Unlike the two previous approaches, the supportive model emphasizes on a motivated and aspiring leader. There is no space for any control or authoritative power in this model or on the incentives or reward schemes, but it is simply based on motivating staff through the establishment of the manager and employee relationship and the treatment that is given to employees on a daily basis.
Quite contrarily to the autocratic mode, it states that employees are self-motivated and can generate value that goes beyond their day-to-day role or activity. But how do the employees get self–motivated? By creating a positive workplace where they are encouraged to give their ideas, there is some kind of “buy-in” in the organizational behavior setup and the direction that it takes.
One of the key aspects of the supportive model has been studies conducted at the Hawthorne Plant of Electric in the 1920s and 1930s. Elton Mayo and F.J Roethlisberger led the study to implore human behavior at work by implementing and placing keen insight into the sociological, and psychological perspectives in the industrial setup. They concluded that a single organization is a social system, and a worker is an important component of the system. They found that a worker is not a tool that can be used in any way but has its own behavior and personality and needs to be understood. They suggested that understanding group dynamism, including supportive supervision, is imperative to make workers contribute and be supportive.
Through leadership organizations give the space and climate for the employees to develop, form their own thinking and take the initiative. They would take responsibility and improve themselves. Managers are oriented towards supporting the employees to give performances and not just supporting them through employee benefits as done in the custodial approach.
The supportive model is widely accepted chiefly in developed nations where the needs of the employees are different as it fulfills many of the employees’ emerging needs. This approach is less successful in developing nations where the social and economic need of the working class is different. In short, in the supportive model, money is not what retains the satisfaction of the employees, but it is a part of the organization’s life that has been put to use and makes other people feel wanted.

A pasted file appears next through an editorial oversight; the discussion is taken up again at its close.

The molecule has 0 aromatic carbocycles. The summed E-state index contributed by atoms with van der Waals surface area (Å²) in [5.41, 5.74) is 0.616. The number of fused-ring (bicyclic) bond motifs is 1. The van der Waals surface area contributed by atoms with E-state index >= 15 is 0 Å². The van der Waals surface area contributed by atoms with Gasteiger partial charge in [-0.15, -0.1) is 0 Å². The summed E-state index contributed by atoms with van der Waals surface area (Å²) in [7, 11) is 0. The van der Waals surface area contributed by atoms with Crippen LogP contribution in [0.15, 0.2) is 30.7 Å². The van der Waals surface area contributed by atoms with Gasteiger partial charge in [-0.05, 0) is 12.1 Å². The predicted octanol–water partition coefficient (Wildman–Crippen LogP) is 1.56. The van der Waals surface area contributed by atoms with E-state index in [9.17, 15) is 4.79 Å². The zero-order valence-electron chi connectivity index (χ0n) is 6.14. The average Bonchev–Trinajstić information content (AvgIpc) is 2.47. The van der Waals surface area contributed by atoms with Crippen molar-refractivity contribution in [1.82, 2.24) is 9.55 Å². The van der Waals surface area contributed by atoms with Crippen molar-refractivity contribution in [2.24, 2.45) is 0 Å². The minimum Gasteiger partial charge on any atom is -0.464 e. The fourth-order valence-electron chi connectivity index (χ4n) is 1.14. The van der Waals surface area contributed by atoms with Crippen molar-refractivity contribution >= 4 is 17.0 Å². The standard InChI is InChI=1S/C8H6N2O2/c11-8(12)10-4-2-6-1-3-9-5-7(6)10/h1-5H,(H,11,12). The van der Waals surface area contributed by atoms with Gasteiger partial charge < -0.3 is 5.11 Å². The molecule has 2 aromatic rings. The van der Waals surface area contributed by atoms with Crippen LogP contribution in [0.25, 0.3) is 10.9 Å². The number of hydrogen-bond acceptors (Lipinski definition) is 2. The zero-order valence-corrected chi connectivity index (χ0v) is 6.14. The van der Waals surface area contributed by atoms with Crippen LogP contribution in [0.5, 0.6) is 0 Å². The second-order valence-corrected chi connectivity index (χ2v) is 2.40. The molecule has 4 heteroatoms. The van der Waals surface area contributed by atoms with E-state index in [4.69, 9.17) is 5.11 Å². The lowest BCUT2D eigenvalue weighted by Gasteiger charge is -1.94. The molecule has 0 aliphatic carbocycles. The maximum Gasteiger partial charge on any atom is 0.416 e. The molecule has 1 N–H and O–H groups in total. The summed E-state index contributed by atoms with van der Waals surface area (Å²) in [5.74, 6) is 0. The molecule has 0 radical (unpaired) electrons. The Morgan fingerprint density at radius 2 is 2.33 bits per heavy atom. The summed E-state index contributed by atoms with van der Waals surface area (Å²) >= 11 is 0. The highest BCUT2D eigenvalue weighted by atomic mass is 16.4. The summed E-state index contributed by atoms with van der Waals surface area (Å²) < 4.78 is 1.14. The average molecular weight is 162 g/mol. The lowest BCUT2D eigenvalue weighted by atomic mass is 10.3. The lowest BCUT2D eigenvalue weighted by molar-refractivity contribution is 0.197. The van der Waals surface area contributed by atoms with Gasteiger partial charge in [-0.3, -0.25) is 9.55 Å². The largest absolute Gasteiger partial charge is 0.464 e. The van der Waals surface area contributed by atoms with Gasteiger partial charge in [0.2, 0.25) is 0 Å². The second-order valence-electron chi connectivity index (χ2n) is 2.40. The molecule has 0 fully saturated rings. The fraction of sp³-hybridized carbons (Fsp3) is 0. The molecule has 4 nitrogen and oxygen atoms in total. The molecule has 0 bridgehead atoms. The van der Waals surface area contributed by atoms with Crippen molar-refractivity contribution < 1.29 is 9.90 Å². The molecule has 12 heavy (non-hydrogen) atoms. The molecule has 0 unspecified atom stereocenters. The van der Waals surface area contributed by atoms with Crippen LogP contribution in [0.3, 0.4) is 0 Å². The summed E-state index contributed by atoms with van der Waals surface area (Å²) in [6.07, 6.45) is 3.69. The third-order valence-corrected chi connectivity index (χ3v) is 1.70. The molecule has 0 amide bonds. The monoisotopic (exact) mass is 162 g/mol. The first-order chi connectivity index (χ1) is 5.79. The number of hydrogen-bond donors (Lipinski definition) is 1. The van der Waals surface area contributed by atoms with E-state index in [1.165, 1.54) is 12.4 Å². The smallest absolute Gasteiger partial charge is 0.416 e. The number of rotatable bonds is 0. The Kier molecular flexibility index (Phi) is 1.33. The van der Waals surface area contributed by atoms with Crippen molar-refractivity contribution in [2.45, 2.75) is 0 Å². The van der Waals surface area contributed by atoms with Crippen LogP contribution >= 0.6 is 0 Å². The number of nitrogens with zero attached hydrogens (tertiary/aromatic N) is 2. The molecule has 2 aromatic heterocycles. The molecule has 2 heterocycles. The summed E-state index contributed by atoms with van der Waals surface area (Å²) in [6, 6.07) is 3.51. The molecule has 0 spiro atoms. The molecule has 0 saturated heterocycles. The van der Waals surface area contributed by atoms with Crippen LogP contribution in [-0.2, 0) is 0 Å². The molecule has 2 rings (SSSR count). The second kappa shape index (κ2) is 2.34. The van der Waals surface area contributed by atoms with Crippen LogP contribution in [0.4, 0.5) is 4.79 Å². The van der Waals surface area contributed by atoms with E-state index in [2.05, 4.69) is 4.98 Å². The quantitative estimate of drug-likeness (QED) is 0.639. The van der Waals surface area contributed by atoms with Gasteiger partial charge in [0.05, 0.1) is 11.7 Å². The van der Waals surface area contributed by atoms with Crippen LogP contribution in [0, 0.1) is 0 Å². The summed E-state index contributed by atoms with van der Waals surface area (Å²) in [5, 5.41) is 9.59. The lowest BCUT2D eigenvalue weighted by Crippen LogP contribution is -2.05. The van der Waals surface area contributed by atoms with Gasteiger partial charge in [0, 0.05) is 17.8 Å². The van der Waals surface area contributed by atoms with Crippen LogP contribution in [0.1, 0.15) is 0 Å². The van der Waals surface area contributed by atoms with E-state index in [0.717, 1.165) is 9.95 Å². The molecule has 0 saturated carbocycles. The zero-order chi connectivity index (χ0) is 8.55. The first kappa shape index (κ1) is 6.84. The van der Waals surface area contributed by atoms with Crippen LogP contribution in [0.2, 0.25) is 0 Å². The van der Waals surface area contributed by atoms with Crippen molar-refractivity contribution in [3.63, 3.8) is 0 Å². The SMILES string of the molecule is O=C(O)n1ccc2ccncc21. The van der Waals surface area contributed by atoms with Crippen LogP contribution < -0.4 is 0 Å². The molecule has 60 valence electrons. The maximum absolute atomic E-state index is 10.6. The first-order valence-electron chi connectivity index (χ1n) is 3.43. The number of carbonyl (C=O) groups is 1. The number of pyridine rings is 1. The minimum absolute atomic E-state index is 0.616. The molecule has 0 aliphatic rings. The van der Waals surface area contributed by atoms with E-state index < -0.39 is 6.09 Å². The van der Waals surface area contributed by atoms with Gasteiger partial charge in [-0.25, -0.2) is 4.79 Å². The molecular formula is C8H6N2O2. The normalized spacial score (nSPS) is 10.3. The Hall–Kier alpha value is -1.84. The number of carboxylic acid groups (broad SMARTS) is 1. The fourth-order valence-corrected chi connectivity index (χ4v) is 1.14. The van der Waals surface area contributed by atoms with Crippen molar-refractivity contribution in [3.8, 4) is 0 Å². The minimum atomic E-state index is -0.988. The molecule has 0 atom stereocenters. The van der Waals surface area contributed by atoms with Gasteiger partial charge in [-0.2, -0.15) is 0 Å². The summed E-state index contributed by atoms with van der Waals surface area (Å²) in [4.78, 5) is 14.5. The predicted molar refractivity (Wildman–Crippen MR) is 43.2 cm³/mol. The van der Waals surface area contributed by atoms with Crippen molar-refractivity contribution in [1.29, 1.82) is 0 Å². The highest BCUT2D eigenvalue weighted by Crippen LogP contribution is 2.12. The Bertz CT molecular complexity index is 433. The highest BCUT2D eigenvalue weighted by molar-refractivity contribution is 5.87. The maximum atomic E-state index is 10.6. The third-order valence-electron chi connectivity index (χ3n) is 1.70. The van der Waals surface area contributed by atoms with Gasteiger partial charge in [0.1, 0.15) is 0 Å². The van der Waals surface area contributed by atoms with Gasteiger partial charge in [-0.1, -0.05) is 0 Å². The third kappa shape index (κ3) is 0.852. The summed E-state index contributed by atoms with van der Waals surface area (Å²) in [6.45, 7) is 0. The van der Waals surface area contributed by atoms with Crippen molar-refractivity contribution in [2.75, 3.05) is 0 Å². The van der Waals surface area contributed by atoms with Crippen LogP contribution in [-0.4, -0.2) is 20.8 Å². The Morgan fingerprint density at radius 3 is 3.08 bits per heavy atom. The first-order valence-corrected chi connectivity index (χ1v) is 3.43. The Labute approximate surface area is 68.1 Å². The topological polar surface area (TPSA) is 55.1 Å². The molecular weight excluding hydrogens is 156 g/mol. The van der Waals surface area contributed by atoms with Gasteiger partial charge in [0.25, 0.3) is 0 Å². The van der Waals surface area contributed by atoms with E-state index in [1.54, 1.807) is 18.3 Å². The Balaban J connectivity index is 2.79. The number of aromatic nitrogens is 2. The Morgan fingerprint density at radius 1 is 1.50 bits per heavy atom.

The Collegial Model
In this scheme, the structure of an organization is developed in a way that there is no boss or subordinates, but all are colleagues who have to work as a team. Each of the employees has to participate and coordinate with each other to achieve the target rate. No one is worried about his status or job title. Manager’s role is here like a coach whose function is to guide the team to perform and generate a positive and motivating work environment instead of focusing on his own personal growth. The team requires adopting new approaches, research and development, and new technologies to better their performance.
We can also say the Collegial model is an extension of the supportive model. The success of the collegial model depends on the management’s ability to foster the feeling of partnership between the employees. This makes the employees feel important and needed. They also feel that managers are not just mere supervisors but are also giving their equal contribution to the team.